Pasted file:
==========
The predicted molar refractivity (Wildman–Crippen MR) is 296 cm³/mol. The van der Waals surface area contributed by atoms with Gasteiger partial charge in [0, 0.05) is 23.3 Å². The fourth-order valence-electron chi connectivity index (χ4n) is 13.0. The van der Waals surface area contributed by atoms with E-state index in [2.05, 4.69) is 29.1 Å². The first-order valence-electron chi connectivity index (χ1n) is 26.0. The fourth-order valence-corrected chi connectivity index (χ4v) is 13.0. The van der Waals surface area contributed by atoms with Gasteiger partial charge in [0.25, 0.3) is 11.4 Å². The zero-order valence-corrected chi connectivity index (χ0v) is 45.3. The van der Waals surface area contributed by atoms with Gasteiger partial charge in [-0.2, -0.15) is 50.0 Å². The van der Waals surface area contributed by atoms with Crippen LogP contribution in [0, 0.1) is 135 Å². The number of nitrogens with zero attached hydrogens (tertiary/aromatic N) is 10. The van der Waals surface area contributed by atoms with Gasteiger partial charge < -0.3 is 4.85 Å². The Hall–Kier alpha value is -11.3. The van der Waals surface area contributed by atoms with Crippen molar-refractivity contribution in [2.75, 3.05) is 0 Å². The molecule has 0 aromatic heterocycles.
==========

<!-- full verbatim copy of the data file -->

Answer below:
The predicted molar refractivity (Wildman–Crippen MR) is 296 cm³/mol. The van der Waals surface area contributed by atoms with Gasteiger partial charge in [0, 0.05) is 23.3 Å². The fourth-order valence-electron chi connectivity index (χ4n) is 13.0. The van der Waals surface area contributed by atoms with E-state index in [2.05, 4.69) is 29.1 Å². The first-order valence-electron chi connectivity index (χ1n) is 26.0. The fourth-order valence-corrected chi connectivity index (χ4v) is 13.0. The van der Waals surface area contributed by atoms with Gasteiger partial charge in [0.25, 0.3) is 11.4 Å². The zero-order valence-corrected chi connectivity index (χ0v) is 45.3. The van der Waals surface area contributed by atoms with Gasteiger partial charge in [-0.2, -0.15) is 50.0 Å². The van der Waals surface area contributed by atoms with Crippen LogP contribution in [0, 0.1) is 135 Å². The number of nitrogens with zero attached hydrogens (tertiary/aromatic N) is 10. The van der Waals surface area contributed by atoms with Gasteiger partial charge < -0.3 is 4.85 Å². The Hall–Kier alpha value is -11.3. The van der Waals surface area contributed by atoms with Crippen molar-refractivity contribution in [2.75, 3.05) is 0 Å². The molecule has 0 aromatic heterocycles.